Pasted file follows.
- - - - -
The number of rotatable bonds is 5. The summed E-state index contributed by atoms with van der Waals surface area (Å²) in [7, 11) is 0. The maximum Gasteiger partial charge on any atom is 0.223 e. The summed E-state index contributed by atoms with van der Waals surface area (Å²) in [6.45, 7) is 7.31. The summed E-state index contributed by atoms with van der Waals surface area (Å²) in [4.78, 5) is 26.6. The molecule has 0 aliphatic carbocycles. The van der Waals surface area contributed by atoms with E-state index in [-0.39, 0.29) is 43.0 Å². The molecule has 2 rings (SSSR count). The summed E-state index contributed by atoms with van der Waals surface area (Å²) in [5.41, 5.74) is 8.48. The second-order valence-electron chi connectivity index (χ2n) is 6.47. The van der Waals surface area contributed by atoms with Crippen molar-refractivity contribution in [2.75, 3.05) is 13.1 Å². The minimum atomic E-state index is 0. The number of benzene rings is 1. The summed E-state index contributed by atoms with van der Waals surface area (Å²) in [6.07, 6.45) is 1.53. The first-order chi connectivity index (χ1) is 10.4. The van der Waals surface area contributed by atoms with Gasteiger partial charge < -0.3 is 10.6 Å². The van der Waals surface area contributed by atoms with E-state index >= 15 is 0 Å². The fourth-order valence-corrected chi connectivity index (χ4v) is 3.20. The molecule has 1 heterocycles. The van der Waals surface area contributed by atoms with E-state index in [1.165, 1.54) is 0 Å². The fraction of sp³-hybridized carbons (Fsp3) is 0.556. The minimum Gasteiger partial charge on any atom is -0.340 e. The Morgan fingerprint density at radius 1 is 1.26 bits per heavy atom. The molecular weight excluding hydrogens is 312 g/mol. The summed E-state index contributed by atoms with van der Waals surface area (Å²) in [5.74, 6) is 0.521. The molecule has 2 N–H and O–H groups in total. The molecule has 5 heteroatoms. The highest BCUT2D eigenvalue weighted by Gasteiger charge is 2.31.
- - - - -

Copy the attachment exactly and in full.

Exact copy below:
The number of rotatable bonds is 5. The summed E-state index contributed by atoms with van der Waals surface area (Å²) in [7, 11) is 0. The maximum Gasteiger partial charge on any atom is 0.223 e. The summed E-state index contributed by atoms with van der Waals surface area (Å²) in [6.45, 7) is 7.31. The summed E-state index contributed by atoms with van der Waals surface area (Å²) in [4.78, 5) is 26.6. The molecule has 0 aliphatic carbocycles. The van der Waals surface area contributed by atoms with E-state index in [-0.39, 0.29) is 43.0 Å². The molecule has 2 rings (SSSR count). The summed E-state index contributed by atoms with van der Waals surface area (Å²) in [5.41, 5.74) is 8.48. The second-order valence-electron chi connectivity index (χ2n) is 6.47. The van der Waals surface area contributed by atoms with Crippen molar-refractivity contribution in [2.75, 3.05) is 13.1 Å². The minimum atomic E-state index is 0. The number of benzene rings is 1. The summed E-state index contributed by atoms with van der Waals surface area (Å²) in [6.07, 6.45) is 1.53. The first-order chi connectivity index (χ1) is 10.4. The van der Waals surface area contributed by atoms with Gasteiger partial charge < -0.3 is 10.6 Å². The van der Waals surface area contributed by atoms with E-state index >= 15 is 0 Å². The fourth-order valence-corrected chi connectivity index (χ4v) is 3.20. The molecule has 1 heterocycles. The van der Waals surface area contributed by atoms with E-state index in [1.165, 1.54) is 0 Å². The fraction of sp³-hybridized carbons (Fsp3) is 0.556. The minimum Gasteiger partial charge on any atom is -0.340 e. The Morgan fingerprint density at radius 1 is 1.26 bits per heavy atom. The molecular weight excluding hydrogens is 312 g/mol. The summed E-state index contributed by atoms with van der Waals surface area (Å²) in [5.74, 6) is 0.521. The molecule has 2 N–H and O–H groups in total. The molecule has 5 heteroatoms. The highest BCUT2D eigenvalue weighted by Gasteiger charge is 2.31.